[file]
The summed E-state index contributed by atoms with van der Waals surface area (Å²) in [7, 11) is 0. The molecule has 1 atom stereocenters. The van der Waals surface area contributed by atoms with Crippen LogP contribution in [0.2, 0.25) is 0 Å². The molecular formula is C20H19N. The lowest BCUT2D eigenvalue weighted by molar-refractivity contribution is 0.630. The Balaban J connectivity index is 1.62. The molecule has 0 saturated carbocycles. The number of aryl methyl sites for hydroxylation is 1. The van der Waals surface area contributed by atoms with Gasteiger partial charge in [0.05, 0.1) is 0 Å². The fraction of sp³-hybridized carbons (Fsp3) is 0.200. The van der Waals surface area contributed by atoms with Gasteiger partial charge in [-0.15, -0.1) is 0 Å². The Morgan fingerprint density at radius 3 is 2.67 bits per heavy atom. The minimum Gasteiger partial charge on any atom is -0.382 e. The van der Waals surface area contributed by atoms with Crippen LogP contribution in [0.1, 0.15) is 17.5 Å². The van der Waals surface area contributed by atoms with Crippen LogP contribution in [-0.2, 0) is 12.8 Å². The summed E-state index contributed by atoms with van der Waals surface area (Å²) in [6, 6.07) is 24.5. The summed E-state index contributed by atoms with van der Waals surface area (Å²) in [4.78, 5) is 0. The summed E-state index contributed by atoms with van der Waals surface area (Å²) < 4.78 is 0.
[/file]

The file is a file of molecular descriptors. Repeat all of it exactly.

The summed E-state index contributed by atoms with van der Waals surface area (Å²) in [7, 11) is 0. The molecule has 1 atom stereocenters. The van der Waals surface area contributed by atoms with Crippen LogP contribution in [0.2, 0.25) is 0 Å². The molecular formula is C20H19N. The lowest BCUT2D eigenvalue weighted by molar-refractivity contribution is 0.630. The Balaban J connectivity index is 1.62. The molecule has 0 saturated carbocycles. The number of aryl methyl sites for hydroxylation is 1. The van der Waals surface area contributed by atoms with Gasteiger partial charge in [0.05, 0.1) is 0 Å². The fraction of sp³-hybridized carbons (Fsp3) is 0.200. The van der Waals surface area contributed by atoms with Gasteiger partial charge in [-0.15, -0.1) is 0 Å². The Morgan fingerprint density at radius 3 is 2.67 bits per heavy atom. The minimum Gasteiger partial charge on any atom is -0.382 e. The van der Waals surface area contributed by atoms with Crippen LogP contribution in [0.1, 0.15) is 17.5 Å². The van der Waals surface area contributed by atoms with Crippen LogP contribution in [-0.2, 0) is 12.8 Å². The summed E-state index contributed by atoms with van der Waals surface area (Å²) in [6, 6.07) is 24.5. The summed E-state index contributed by atoms with van der Waals surface area (Å²) in [4.78, 5) is 0. The summed E-state index contributed by atoms with van der Waals surface area (Å²) < 4.78 is 0.